When Drobnik starts talking deep-tech, that’s when things get good. In a way, I really wish the book had focused more on specific solutions rather than trying to cover every single fact related to barcodes, because the material that has to do with step-by-step development shines.
Yesterday it was cold. Today it is cold. Tomorrow it will be cold. Apparently, it’s going to be cold for the foreseeable future and there’s no place near me to drive to where it’s even the slightest bit warm. Thank you, Mr. Gore.
If the cold is getting you down, let me point you to a beautiful new weather app called Fresh Air. For just $0.99, it provides beautiful screen design, great interactive weather forecasts, clever date book integration and more. It’s not going to improve the outlook but it gets you that information in a visually appealing way.
With it, you can scroll hour-by-hour through the upcoming forecast, with overnight and daytime trends presented with colors, graphs, and icons. There’s a lot of information packed into its sparse design. I particularly like how you can view calendar events with temperatures. That Moms get together at the park on Thursday? Maybe that should move to Starbucks instead.
The app includes several built-in discoverable features and it introduces these with minimalist training hints. The occasional “tap here” or “swipe there” reminders expose these features, without requiring an excess of labels that would kill the presentation. While the app is immediately usable, this kind of training philosophy ensures the best user experience over the long term.
If I had one major complaint about the app, it’s that I can’t remember the name. “What’s that new weather app? That thing? The one I just installed? Was it something something weather something?” In fact, no, it’s Fresh Air, and trying to remember that without having to hop into iTunes to figure out “what is the most recent app on my purchases list” is going to take me some time. It’s the sort of app you have to remember by putting it in a particular place on your screen but it’s also the kind of quick-reference that you’d want to promote anyway.
Fresh Air is narrow in its scope. It does one job, it does it well, and it’s extremely well priced.
My son’s school recently emailed me some forms. I was about to acknowledge their receipt when I discovered I could not read them. Instead of seeing the forms they’d sent, I could only view some message about my PDF viewer (Mail and Finder in this case) not being able to display the file.
“If this message is not eventually replaced by the proper contents of the document, your PDF viewer may not be able to display this kind of document.” It then instructed me to upgrade to the latest version of Adobe Reader, a suggestion that in context seemed slightly hilarious as I wasn’t using Adobe Reader in any fashion at the time.
It turns out that some Adobe PDFs have this marvelous property: They can only be read by Adobe software. It took a bit of googlage until I finally found a site that explained the situation. No Adobe, no read.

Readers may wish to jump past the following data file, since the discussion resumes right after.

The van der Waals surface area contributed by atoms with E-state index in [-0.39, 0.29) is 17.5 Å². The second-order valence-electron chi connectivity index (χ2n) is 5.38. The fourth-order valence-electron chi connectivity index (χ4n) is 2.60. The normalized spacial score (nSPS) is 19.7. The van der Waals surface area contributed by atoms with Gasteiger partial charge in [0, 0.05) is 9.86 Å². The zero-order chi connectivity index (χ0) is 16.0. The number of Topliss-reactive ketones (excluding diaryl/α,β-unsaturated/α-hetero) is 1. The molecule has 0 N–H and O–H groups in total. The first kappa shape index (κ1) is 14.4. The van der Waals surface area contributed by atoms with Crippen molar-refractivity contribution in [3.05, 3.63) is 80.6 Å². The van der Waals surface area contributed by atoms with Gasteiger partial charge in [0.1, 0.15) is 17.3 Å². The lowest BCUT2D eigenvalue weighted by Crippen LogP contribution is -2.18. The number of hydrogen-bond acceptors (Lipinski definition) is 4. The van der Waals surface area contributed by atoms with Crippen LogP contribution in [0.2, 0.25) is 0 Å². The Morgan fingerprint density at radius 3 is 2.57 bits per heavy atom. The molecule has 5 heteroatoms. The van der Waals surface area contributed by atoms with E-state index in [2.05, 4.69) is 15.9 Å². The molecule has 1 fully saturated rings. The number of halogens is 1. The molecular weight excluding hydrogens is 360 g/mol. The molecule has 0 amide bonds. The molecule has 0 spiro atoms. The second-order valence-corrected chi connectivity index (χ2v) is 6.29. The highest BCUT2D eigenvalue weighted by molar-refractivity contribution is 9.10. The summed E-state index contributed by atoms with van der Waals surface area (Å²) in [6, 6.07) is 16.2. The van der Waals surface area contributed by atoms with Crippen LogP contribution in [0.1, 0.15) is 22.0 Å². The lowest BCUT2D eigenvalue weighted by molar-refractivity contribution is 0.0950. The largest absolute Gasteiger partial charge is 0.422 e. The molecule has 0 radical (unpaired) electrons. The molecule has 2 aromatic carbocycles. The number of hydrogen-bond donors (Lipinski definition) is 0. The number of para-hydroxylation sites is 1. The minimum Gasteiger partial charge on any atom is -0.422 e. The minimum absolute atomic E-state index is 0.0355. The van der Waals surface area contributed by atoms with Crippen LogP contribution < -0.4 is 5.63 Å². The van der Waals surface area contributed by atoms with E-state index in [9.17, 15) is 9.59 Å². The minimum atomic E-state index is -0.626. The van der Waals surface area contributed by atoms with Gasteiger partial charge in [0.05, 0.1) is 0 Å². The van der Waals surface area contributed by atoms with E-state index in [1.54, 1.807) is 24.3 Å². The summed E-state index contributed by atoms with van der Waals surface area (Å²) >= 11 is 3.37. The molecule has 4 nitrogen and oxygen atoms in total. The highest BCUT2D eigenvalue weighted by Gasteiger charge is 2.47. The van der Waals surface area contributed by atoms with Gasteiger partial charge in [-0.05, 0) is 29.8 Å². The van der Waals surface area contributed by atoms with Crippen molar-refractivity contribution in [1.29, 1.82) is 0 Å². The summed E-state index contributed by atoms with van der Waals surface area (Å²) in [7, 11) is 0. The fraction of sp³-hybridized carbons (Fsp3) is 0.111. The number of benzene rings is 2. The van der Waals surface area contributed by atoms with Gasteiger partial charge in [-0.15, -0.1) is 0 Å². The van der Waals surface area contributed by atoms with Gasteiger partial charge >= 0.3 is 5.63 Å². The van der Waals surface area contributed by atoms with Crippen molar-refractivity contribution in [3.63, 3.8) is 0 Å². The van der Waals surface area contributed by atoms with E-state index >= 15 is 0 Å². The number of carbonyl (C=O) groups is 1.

Fortunately, I have a version of Adobe CS 4 still installed on my Mac, although it’s held together these days by spit and bandaids. Hello 2008. I was able to get Acrobat Pro running and sure enough, I could open the doc in the app and it was readable.
Naturally, I tried to use OS X’s built-in PDF rendering to print to file. Bzzzzzt. That (of course) was not allowed.
Thank goodness for Ecamm. Instead of printing to “file”, I used my copy of their Printopia extension ($19.99) to print to my Mac instead. Instantly my unreadable PDF file transformed to a readable one. I simply pulled the rendered PDF out of my Documents/Printopia folder and it was ready to use. Printopia saved the day. Thanks, Ecamm. And hopefully this write-up will be googlable for anyone who encounters the same kind of problem with a PDF file that cannot be read in OS X mail.
As a final note, I’m told that you might be able to contact the person who prepared the PDF and ask them to switch the limitation off and resave. This would allow the document to be opened in any PDF viewer. When dealing with low-level administrative staff employed in the public school system, however, you might just want to know about alternative approaches so you can go-it on your own.
I am a Tokens fan. Developed by Oisin Prendiville and Padraig Kennedy, Tokens enables you to distribute and track app codes with a beautiful click-to-redeem experience. It’s professional and clean for both you and the reviewers you send the codes to.
Now Supertop, the makers of Tokens, have launched Top Hat. This “sibling” app offers quick access to sales figures via your Mac menu bar. Click on the little hat and view your top downloads and revenues for the day. Top Hat provides instant gratification, with both its immediate overview (as in the screenshot at the top of this write-up) and live links to your iTunes account.
My only complaint is its iOS-only support. My #3 seller is actually a Mac app: the folderol utility that customizes folder icons. With my recent press push (if you want to review it for your blog, please ping me by email!), I am monitoring sales a little more intently than usual. I could not find an option anywhere to enable Mac app stats in the top downloads/revenues list, which lowers the usefulness as I do develop for and monitor both platforms.
The app costs $9, which you commit to after a free 7-day trial. For the price of a couple of beers you get a well designed app by a company that’s built its reputation on solid, well-maintained titles. (And hopefully, one that will soon support OS X reporting as well as iOS. Hint hint hint.)
Top Hat, $9.
Update: The developers sent me a beta that includes Mac support. I’ve run it and can confirm the OS X / iOS joint reporting functionality. They promise they will push this release out quickly.